• Scrum: Have a distributed, ownership for the project

That may not make much sense, so let me explain what I mean by ownership of the project. The ownership for the project is made up of a number of things:

  • How much responsibility a person involved has?
  • How much authority a person involved has?
  • How much control and influence a person involved has?

When we look at Waterfall, the developers involved in the project have very little with regards to the above conditions. Those conditions are almost solely handled by the project head and project managers, and because of this lack of authority, responsibility and influence the developers are not invested in the ultimate delivery of the project.

Scrum on the other hand, drives verifying levels of responsibility, authority and influence to everyone involved. For example the product owner has the most responsibility but there is still responsibility shared to the rest of the team. It is impossible in scrum for a developer to bury their head in the sand and say the problems are not their problem.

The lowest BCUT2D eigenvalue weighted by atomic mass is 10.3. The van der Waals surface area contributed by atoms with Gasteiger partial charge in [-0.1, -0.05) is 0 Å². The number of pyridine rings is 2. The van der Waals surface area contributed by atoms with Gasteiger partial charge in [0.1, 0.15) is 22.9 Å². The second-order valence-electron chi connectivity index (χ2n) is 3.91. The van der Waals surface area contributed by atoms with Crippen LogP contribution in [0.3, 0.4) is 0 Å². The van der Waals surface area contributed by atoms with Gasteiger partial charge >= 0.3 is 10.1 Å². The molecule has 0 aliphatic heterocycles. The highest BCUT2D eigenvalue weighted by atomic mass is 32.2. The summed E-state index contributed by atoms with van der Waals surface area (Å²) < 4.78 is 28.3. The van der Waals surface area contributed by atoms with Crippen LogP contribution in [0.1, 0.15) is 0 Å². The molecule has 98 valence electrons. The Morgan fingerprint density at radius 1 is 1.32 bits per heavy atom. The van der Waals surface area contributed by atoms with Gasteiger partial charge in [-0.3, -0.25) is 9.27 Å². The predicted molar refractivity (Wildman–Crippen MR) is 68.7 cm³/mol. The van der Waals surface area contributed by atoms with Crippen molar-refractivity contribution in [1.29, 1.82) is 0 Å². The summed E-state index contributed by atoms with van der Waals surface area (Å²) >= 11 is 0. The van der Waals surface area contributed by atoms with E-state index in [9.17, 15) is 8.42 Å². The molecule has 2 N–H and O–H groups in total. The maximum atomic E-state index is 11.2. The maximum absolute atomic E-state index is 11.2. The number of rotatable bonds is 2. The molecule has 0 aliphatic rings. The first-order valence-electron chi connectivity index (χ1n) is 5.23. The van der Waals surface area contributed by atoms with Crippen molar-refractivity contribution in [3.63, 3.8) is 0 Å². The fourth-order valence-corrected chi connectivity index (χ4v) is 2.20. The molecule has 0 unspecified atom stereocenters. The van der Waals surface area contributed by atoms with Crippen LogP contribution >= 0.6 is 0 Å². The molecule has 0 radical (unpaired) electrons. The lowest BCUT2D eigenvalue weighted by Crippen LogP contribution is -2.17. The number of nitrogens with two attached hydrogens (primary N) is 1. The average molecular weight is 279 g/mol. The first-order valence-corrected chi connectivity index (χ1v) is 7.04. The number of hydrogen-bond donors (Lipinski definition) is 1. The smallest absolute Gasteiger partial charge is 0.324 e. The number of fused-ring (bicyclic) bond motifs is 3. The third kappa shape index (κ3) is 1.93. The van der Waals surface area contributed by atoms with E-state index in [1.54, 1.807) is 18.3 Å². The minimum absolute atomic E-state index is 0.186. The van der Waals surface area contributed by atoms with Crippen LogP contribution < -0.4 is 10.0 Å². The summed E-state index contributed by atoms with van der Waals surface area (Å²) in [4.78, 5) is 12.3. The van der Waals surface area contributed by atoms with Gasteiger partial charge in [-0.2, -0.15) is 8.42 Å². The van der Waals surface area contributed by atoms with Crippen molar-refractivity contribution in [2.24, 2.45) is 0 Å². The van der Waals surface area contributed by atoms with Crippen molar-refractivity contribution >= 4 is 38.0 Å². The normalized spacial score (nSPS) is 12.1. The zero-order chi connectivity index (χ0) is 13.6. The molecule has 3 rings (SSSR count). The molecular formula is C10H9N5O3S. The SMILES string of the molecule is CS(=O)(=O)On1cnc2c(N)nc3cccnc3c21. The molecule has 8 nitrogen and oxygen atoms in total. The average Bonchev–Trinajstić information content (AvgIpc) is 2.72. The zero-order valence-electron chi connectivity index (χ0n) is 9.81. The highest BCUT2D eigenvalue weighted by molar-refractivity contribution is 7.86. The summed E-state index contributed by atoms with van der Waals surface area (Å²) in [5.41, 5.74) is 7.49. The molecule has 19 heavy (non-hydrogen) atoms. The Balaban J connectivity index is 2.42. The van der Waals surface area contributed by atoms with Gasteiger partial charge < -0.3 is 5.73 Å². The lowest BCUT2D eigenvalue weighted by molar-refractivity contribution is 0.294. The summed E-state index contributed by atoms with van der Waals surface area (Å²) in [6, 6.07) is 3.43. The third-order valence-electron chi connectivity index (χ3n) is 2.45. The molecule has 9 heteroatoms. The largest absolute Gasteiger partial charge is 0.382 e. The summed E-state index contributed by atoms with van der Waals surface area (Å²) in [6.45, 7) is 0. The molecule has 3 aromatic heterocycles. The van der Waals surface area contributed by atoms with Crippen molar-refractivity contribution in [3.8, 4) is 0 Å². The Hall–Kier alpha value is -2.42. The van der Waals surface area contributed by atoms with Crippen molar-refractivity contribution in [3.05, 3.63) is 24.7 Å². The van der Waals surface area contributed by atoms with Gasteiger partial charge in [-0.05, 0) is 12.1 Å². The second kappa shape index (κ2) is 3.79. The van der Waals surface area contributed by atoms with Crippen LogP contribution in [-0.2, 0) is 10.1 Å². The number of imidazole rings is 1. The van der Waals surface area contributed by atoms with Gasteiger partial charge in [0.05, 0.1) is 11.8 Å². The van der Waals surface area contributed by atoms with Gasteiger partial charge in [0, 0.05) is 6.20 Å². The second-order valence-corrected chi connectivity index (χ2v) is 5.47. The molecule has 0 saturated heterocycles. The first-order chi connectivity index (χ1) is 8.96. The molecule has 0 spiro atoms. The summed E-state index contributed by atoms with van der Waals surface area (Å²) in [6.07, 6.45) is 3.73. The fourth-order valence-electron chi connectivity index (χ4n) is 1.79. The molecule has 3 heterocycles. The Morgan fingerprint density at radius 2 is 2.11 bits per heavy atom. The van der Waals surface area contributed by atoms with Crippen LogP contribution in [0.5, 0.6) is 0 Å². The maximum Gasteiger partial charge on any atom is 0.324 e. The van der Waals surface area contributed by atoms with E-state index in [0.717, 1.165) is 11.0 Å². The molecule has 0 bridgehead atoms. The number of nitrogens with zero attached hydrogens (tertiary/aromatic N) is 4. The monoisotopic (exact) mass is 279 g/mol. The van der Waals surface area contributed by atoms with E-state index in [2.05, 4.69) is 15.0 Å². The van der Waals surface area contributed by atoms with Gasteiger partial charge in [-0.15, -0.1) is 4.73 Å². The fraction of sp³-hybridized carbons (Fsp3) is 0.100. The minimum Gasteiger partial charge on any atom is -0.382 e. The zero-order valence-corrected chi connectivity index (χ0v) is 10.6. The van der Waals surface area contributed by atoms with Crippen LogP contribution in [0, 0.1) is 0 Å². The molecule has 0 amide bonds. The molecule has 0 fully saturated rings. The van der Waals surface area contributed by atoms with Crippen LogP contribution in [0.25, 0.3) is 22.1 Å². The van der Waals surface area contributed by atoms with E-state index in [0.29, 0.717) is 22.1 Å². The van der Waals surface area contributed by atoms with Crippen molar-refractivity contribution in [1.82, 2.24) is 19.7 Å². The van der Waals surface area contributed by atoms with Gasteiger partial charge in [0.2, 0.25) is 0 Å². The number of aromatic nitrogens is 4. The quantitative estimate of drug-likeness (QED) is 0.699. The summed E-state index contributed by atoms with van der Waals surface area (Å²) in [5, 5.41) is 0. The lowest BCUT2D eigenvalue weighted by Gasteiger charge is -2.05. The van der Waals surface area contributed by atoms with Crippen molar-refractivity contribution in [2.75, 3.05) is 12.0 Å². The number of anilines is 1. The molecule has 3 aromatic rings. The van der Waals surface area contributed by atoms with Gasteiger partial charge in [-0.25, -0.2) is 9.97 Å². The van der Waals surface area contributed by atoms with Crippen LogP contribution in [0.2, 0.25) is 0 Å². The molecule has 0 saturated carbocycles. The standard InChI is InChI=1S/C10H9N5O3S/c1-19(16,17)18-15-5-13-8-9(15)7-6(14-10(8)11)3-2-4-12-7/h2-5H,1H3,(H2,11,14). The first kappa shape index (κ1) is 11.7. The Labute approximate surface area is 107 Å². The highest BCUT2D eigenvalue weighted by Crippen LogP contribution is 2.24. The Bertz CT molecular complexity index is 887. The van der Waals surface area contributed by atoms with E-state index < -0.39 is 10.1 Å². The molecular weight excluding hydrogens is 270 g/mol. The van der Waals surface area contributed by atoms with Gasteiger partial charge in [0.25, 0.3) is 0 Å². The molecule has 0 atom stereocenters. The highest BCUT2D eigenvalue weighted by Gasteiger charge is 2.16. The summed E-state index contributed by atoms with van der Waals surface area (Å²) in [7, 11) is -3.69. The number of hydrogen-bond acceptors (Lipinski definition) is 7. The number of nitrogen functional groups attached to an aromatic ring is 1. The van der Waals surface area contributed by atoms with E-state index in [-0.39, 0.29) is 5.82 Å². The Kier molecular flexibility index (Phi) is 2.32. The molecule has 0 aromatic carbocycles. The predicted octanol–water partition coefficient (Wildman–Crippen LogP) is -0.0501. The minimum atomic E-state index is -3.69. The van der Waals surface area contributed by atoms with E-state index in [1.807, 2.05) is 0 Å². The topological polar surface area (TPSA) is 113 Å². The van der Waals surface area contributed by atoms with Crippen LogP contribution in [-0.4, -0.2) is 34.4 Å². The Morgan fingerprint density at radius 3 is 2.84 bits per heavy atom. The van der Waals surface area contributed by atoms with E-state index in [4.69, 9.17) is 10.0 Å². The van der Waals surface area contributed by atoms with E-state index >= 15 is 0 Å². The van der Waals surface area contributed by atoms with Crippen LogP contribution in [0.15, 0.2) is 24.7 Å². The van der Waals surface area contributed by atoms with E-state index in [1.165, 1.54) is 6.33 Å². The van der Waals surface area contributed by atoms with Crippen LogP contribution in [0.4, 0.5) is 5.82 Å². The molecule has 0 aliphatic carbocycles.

Conclusion

scrum-pigs-chickensFor me the major difference can easily be summarised using the old fable of The Chicken and the Pig. Waterfall allows developers to be chickens but scrum requires the developers to be pigs.

Choosing between Waterfall and Scrum isn't so much about choosing between methodologies as choosing between designs of ownership and responsibility. That design is vital because how your team is designed directly impacts what you ship.